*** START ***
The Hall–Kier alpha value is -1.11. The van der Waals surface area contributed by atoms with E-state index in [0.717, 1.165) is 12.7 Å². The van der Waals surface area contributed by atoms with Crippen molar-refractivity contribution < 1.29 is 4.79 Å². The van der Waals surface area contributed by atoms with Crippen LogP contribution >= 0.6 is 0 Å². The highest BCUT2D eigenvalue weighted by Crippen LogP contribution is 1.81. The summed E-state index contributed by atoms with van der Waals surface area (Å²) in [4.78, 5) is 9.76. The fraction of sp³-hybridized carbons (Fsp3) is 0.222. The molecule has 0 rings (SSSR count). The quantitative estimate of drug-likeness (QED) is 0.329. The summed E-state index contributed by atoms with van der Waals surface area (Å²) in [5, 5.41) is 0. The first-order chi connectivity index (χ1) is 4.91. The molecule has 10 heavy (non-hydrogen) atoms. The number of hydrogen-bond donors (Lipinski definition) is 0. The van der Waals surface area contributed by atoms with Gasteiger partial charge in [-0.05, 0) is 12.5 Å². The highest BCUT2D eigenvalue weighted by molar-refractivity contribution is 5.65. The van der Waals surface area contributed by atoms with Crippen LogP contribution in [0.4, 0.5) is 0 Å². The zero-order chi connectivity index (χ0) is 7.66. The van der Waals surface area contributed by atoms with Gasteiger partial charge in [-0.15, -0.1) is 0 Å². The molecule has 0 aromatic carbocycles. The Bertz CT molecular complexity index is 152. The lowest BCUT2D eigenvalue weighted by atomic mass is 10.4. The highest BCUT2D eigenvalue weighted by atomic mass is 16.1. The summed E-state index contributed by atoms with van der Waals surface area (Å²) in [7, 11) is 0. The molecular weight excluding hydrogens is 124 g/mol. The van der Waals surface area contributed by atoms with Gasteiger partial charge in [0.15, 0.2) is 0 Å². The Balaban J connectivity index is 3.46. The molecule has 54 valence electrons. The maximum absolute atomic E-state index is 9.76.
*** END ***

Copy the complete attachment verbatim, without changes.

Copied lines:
The Hall–Kier alpha value is -1.11. The van der Waals surface area contributed by atoms with E-state index in [0.717, 1.165) is 12.7 Å². The van der Waals surface area contributed by atoms with Crippen molar-refractivity contribution < 1.29 is 4.79 Å². The van der Waals surface area contributed by atoms with Crippen LogP contribution >= 0.6 is 0 Å². The highest BCUT2D eigenvalue weighted by Crippen LogP contribution is 1.81. The summed E-state index contributed by atoms with van der Waals surface area (Å²) in [4.78, 5) is 9.76. The fraction of sp³-hybridized carbons (Fsp3) is 0.222. The molecule has 0 rings (SSSR count). The quantitative estimate of drug-likeness (QED) is 0.329. The summed E-state index contributed by atoms with van der Waals surface area (Å²) in [5, 5.41) is 0. The first-order chi connectivity index (χ1) is 4.91. The molecule has 10 heavy (non-hydrogen) atoms. The number of hydrogen-bond donors (Lipinski definition) is 0. The van der Waals surface area contributed by atoms with Gasteiger partial charge in [-0.05, 0) is 12.5 Å². The highest BCUT2D eigenvalue weighted by molar-refractivity contribution is 5.65. The van der Waals surface area contributed by atoms with Crippen LogP contribution in [0.4, 0.5) is 0 Å². The zero-order chi connectivity index (χ0) is 7.66. The van der Waals surface area contributed by atoms with Gasteiger partial charge in [-0.15, -0.1) is 0 Å². The molecule has 0 aromatic carbocycles. The Bertz CT molecular complexity index is 152. The lowest BCUT2D eigenvalue weighted by atomic mass is 10.4. The highest BCUT2D eigenvalue weighted by atomic mass is 16.1. The summed E-state index contributed by atoms with van der Waals surface area (Å²) in [7, 11) is 0. The molecular weight excluding hydrogens is 124 g/mol. The van der Waals surface area contributed by atoms with Gasteiger partial charge in [0.15, 0.2) is 0 Å². The Balaban J connectivity index is 3.46. The molecule has 54 valence electrons. The maximum absolute atomic E-state index is 9.76.